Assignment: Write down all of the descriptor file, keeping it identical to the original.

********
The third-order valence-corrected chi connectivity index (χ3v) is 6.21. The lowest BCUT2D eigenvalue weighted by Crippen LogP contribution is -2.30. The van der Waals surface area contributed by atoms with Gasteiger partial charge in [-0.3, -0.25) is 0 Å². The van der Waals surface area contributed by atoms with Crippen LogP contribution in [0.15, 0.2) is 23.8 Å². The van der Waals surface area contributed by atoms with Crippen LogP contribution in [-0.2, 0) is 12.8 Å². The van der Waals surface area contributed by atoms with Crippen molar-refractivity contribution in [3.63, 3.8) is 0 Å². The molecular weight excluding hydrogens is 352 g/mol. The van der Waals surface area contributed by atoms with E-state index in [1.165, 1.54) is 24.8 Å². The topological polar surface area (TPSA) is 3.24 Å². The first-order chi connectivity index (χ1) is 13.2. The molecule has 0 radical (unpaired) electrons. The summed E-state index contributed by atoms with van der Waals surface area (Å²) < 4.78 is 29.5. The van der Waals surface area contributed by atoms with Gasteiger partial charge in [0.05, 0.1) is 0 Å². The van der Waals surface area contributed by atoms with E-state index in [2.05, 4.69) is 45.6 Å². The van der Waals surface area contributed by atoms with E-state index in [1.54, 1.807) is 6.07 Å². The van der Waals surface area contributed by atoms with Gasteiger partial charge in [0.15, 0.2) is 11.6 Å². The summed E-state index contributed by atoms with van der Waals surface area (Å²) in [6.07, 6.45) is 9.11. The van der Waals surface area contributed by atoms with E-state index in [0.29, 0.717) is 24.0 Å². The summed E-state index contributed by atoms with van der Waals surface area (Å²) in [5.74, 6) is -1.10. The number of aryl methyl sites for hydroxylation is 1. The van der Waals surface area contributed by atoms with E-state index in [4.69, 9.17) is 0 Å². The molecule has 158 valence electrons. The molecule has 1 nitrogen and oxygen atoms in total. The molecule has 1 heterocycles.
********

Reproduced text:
The third-order valence-corrected chi connectivity index (χ3v) is 6.21. The lowest BCUT2D eigenvalue weighted by Crippen LogP contribution is -2.30. The van der Waals surface area contributed by atoms with Gasteiger partial charge in [-0.3, -0.25) is 0 Å². The van der Waals surface area contributed by atoms with Crippen LogP contribution in [0.15, 0.2) is 23.8 Å². The van der Waals surface area contributed by atoms with Crippen LogP contribution in [-0.2, 0) is 12.8 Å². The van der Waals surface area contributed by atoms with Crippen molar-refractivity contribution in [3.63, 3.8) is 0 Å². The molecular weight excluding hydrogens is 352 g/mol. The van der Waals surface area contributed by atoms with E-state index in [1.165, 1.54) is 24.8 Å². The topological polar surface area (TPSA) is 3.24 Å². The first-order chi connectivity index (χ1) is 13.2. The molecule has 0 radical (unpaired) electrons. The summed E-state index contributed by atoms with van der Waals surface area (Å²) < 4.78 is 29.5. The van der Waals surface area contributed by atoms with Gasteiger partial charge in [0.05, 0.1) is 0 Å². The van der Waals surface area contributed by atoms with E-state index in [2.05, 4.69) is 45.6 Å². The van der Waals surface area contributed by atoms with E-state index in [1.54, 1.807) is 6.07 Å². The van der Waals surface area contributed by atoms with Gasteiger partial charge in [0.15, 0.2) is 11.6 Å². The summed E-state index contributed by atoms with van der Waals surface area (Å²) in [6.07, 6.45) is 9.11. The van der Waals surface area contributed by atoms with E-state index in [0.29, 0.717) is 24.0 Å². The summed E-state index contributed by atoms with van der Waals surface area (Å²) in [5.74, 6) is -1.10. The number of aryl methyl sites for hydroxylation is 1. The van der Waals surface area contributed by atoms with E-state index in [4.69, 9.17) is 0 Å². The molecule has 158 valence electrons. The molecule has 1 nitrogen and oxygen atoms in total. The molecule has 1 heterocycles.